Thoughts on Cocktail


Characters/PerformanceBrian is an ex-service man that finds it hard to get a job without qualification, wow if this isn’t a relatable character or what? Brian finds to make money as a cocktail bartender but his friendship and romantic personality changes his path. Doug is the teacher to Brian, he teaches the tricks of the trade and how to get away with everything. Jordan is the woman that Brian falls for but only finds a way to make a mess of it.

Performance wise, Tom Cruise is good in this leading role showing that he was always going to be a big star for years to come. Bryan Brown is good in his role with Elisabeth Shue doing a good job through the parts of the film she is in.

StoryThe story here isn’t the most important thing going on here as it isn’t the most interesting part of the film. The part of the story that does stick out is the fact we see how hard it is to find a job without qualifications. There is a romantic angle which is fine without being anything stand out in the film and the success the guy faces also works well.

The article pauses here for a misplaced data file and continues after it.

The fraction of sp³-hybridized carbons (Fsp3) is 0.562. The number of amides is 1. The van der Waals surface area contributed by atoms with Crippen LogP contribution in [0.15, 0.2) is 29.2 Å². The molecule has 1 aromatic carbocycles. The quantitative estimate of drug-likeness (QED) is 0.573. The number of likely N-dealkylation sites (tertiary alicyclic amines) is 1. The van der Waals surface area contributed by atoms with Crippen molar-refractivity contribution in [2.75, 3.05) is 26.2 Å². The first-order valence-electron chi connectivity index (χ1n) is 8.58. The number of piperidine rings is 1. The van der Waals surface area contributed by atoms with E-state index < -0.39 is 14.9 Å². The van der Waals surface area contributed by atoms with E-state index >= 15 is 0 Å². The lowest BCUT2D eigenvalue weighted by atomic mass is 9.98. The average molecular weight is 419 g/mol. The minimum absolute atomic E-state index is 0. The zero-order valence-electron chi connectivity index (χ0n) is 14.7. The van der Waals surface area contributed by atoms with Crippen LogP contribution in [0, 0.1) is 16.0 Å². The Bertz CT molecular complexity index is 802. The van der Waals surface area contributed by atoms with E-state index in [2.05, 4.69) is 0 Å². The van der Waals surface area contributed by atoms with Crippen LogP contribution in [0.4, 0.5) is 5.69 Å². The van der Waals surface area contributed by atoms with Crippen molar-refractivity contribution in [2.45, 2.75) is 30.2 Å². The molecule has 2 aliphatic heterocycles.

Comedy/RomanceThe comedy is light in places but nothing fancy, the romantic side is something we have seen before but is mostly about a guy that screws up and gets a second chance somehow.

SettingsThe settings all work for the film showing the New York setting, the Jamaica setting as well as the high life and lower life the characters find themselves in.

Final ThoughtsThis is a fun and enjoyable movie that has poor scores everywhere but it is hard to find anyone that doesn’t like it.


Overall: Enjoyable film.




Red Heat (1988)

redDirector: Walter Hill